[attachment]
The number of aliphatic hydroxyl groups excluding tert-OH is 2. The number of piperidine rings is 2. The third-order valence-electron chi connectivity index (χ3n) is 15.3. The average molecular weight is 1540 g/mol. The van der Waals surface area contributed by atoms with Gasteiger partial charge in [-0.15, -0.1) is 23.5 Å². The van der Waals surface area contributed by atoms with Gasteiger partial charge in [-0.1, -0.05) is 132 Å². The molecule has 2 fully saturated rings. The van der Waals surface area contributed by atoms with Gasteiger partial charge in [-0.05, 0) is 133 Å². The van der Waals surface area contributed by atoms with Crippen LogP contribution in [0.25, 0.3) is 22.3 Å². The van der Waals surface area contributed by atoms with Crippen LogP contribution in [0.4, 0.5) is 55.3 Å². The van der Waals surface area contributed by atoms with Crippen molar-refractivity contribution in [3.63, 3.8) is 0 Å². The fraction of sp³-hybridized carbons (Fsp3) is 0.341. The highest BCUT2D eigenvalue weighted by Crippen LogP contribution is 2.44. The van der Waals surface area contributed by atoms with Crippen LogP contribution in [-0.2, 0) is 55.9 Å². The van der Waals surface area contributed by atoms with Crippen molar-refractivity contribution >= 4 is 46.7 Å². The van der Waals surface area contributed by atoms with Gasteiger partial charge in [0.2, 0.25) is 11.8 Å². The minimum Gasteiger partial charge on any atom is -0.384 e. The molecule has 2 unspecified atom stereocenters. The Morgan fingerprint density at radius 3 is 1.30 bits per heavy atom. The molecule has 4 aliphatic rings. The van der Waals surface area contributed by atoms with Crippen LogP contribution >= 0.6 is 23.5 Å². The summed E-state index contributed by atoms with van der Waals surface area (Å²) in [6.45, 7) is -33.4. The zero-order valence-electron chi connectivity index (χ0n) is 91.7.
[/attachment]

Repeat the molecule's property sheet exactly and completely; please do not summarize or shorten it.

The number of aliphatic hydroxyl groups excluding tert-OH is 2. The number of piperidine rings is 2. The third-order valence-electron chi connectivity index (χ3n) is 15.3. The average molecular weight is 1540 g/mol. The van der Waals surface area contributed by atoms with Gasteiger partial charge in [-0.15, -0.1) is 23.5 Å². The van der Waals surface area contributed by atoms with Gasteiger partial charge in [-0.1, -0.05) is 132 Å². The molecule has 2 fully saturated rings. The van der Waals surface area contributed by atoms with Gasteiger partial charge in [-0.05, 0) is 133 Å². The van der Waals surface area contributed by atoms with Crippen LogP contribution in [0.25, 0.3) is 22.3 Å². The van der Waals surface area contributed by atoms with Crippen LogP contribution in [0.4, 0.5) is 55.3 Å². The van der Waals surface area contributed by atoms with Crippen molar-refractivity contribution in [3.63, 3.8) is 0 Å². The fraction of sp³-hybridized carbons (Fsp3) is 0.341. The highest BCUT2D eigenvalue weighted by Crippen LogP contribution is 2.44. The van der Waals surface area contributed by atoms with Crippen LogP contribution in [-0.2, 0) is 55.9 Å². The van der Waals surface area contributed by atoms with Crippen molar-refractivity contribution >= 4 is 46.7 Å². The van der Waals surface area contributed by atoms with Gasteiger partial charge in [0.2, 0.25) is 11.8 Å². The minimum Gasteiger partial charge on any atom is -0.384 e. The molecule has 2 unspecified atom stereocenters. The Morgan fingerprint density at radius 3 is 1.30 bits per heavy atom. The molecule has 4 aliphatic rings. The van der Waals surface area contributed by atoms with Crippen LogP contribution >= 0.6 is 23.5 Å². The summed E-state index contributed by atoms with van der Waals surface area (Å²) in [6.45, 7) is -33.4. The zero-order valence-electron chi connectivity index (χ0n) is 91.7.